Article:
May 2016

CCMV Public Health and Policy Conference Series: CCMV and Autism Spectrum Disorder

Author: Dr. Megan Pesch In October of 2023, researchers, clinicians, and families from around the world gathered in Salt Lake City, Utah for the Congenital CMV Public Health and Policy Conference. It was an exciting three-and-a-half days-- jam-packed with presentations about the latest clinical practices and research findings, as well as congenital CMV families sharing their experiences and lessons learned from their own journeys. This series highlights some of the presenters and their work featured at the conference, to share with our NCMVF community. In this installment, we learn about the relationship between congenital CMV and Autism Spectrum Disorder.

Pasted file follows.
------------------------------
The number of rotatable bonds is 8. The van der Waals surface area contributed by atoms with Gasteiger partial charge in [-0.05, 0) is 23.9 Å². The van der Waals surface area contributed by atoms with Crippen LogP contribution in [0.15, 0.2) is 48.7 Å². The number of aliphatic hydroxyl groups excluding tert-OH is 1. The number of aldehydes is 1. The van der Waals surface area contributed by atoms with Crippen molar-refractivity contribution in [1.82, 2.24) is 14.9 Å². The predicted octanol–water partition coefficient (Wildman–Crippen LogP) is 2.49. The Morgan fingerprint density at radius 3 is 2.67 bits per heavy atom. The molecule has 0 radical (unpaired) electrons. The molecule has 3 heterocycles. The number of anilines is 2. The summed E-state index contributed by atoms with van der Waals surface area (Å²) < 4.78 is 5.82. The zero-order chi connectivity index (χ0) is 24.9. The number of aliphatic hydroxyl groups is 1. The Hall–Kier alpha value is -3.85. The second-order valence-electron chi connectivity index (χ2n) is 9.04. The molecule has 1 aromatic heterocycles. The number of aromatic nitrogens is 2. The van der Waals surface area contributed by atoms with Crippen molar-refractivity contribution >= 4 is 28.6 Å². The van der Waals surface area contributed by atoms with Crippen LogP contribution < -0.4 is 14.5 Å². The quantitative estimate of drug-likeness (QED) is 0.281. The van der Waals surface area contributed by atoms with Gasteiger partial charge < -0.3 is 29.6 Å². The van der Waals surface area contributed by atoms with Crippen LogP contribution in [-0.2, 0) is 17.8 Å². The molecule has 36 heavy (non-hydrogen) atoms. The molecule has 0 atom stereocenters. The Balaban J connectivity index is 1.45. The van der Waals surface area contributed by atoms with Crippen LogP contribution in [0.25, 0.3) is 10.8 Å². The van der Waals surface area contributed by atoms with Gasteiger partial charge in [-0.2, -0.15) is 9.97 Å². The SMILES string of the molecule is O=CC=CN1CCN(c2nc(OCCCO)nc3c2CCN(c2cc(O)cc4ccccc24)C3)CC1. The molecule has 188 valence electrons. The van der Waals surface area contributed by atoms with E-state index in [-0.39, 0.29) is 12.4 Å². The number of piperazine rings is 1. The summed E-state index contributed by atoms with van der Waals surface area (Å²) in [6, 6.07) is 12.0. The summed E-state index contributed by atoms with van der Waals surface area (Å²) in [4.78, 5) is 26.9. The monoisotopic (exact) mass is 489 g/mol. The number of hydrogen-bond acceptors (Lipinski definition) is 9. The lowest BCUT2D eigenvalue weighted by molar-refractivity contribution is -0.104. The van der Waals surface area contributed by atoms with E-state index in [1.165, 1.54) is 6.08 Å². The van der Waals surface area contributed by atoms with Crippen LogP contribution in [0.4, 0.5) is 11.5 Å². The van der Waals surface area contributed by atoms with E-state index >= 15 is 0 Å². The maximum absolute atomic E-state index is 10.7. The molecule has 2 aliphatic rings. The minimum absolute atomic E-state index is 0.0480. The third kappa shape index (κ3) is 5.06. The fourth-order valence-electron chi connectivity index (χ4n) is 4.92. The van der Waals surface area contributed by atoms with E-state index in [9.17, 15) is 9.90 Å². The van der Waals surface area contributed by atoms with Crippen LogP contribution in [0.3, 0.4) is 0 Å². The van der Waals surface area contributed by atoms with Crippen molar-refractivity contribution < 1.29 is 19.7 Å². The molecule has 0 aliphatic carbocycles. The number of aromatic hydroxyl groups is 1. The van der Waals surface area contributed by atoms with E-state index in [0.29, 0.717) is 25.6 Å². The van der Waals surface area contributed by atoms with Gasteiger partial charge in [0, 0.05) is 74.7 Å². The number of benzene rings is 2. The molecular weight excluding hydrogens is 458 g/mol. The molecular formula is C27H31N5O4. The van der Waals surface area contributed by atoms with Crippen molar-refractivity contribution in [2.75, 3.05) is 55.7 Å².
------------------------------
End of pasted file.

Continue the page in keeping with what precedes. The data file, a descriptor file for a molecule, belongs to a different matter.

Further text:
Acquired CMV: Risks and Treatments

Acquired CMV infection is when a person is infected with CMV after birth, whether during childhood or adulthood. Acquired CMV is actually very common with anywhere from 50-80% of adults in the United States having been infected with CMV by the time they reach 40 years old. However, acquired CMV can cause serious problems for people who are immunocompromised and those who have weakened immune systems.

Acquired CMV: Intro and Symptoms

If you have been affected by congenital CMV, it’s very possible that someone else in your life has also been affected by CMV, but in a very different way. It could be your grandmother who suffered from CMV complications during chemotherapy treatment to fight cancer. Or maybe a family friend who contracted CMV after a successful transplant surgery.